When the teams take to Nowlan Park on Sunday for the intermediate and junior hurling finals they will look back on how success at under-21 level helped, writes Nickey Brennan.
The under-age victories have been important in preparing for bigger challenges.
All four clubs won under-21 titles during the past four years. Two were also beaten finalists.
Mooncoin (2010), St Patrick’s (2011) and Mullinavat (2013) won under-21 ‘A’ titles while Bennettsbridge won the under-21 ‘B’ title in 2013. Mullinavat and Mooncoin also lost the 2012 and 2011 county finals respectively.
Bennettsbridge might well have opted to play in the top grade last year as they were the stand-out side in the ‘B’ grade. They will be one of the fancied teams for the ‘A’ title this year.
It is almost half a century since Bennettsbridge and Mooncoin last played in an adult county final. Back in the sixties the ’Bridge and Mooncoin were two of the stand-out senior club sides.
They contested the 1965 and 1966 finals with Bennettsbridge winning the latter and Mooncoin the former.
Bennettsbridge was also victorious in the senior final against Mooncoin in 1955. The glory days of the sixties gave way to tougher times in recent years. Now the former giants face each other again to commence what they hope will be the climb back to senior ranks.
The first step is to move up to the intermediate grade. This is familiar territory to Mooncoin as they were relegated last year.
To be contesting a junior final so quickly is to the credit of the Mooncoin players. The disappointment of losing to Young Irelands (Gowran) last year after a replay would have been a big blow.
Sunday’s team will have many of the successful under-21 ‘A’ players from 2010. They will also have former Kilkenny under-age player, P.J. Rowe back in the side. Rowe was domiciled in London last year and was a big loss.
Bennettsbridge will be hoping to make it third time lucky in the final. Last year they suffered the heartache of a one point loss to Lisdowney, while the previous year they lost heavily to neighbours Thomastown.
While there is no disputing that the better sides won both finals, Bennettsbridge know that they did not perform to their potential on either day.
This places huge pressure on the current team to get into the winners enclosure. The side has an undoubted array of talent and supporters will feel it is time the club moved up to the intermediate grade.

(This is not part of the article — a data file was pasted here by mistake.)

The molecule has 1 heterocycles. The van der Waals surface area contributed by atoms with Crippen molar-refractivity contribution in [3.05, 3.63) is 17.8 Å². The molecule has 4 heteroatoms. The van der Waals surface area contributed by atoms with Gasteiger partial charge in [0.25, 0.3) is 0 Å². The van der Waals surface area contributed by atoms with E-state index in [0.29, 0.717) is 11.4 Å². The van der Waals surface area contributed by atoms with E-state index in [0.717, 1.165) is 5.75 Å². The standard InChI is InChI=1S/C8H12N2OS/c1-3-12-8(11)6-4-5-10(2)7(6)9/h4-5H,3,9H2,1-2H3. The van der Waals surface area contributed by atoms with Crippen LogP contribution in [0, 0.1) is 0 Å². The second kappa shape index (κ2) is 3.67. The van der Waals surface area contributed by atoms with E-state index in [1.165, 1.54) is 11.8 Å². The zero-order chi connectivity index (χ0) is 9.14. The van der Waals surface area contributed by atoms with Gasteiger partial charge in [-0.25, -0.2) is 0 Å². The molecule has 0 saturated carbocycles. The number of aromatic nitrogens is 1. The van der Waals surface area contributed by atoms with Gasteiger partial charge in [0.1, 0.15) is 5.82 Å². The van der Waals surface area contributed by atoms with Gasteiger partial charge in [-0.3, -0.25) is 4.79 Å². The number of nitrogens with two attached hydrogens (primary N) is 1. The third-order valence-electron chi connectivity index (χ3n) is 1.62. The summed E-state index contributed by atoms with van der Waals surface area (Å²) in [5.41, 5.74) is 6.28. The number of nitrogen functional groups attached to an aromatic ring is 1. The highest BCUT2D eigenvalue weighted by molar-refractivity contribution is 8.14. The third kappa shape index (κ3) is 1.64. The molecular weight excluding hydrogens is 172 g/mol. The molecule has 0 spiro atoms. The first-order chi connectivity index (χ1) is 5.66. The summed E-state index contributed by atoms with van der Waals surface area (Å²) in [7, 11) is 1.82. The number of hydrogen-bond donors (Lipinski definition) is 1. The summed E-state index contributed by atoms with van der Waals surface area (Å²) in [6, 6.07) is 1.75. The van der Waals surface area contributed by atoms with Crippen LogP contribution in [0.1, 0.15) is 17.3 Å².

Neither of Sunday’s finalists had easy passages through the semi-finals. In fact, it was not until the closing stages in both games that they managed to get the better of their opponents.
In many ways it was ideal preparation for Sunday.
If the junior semi-finals gave us two exciting games, the same could not be said of the intermediate semis. Neither St Patrick’s (Ballyragget) nor Mullinavat will worry about that at this stage.
The intermediate finalists are also backboned by players from successful under-21 teams. The clubs have been edging closer to the senior ranks in recent years with St Patrick’s losing to Rower-Inistioge last year.
Mullinavat were relieved to have reached this year’s final as they were behind to neighbours Tullogher Rosbercon in the 60th minute of their semi-final. It took a Jamie Fennelly goal to save the day for the Rod Iron men.
This was the second late surge that kept Mullinavat in the championship. A similar pattern emerged against Young Irelands in the quarter-final.
St Patrick’s won more comfortably against Graigue-Ballycallan. They had a few nervous moments after Eddie Brennan scored a goal for the Graigue men in the second half, but in the end they proved to be the better side.
There is not a lot between two well versed, well tuned teams. Both are better than they played in their respective semi-finals. Given a good day for both, this could be a thriller.
This time of the year the weather can have a big say in the outcome of games. Nevertheless, whatever the elements I take Bennettsbridge and St Patrick’s to be celebrating come Sunday evening. There won’t be much in it!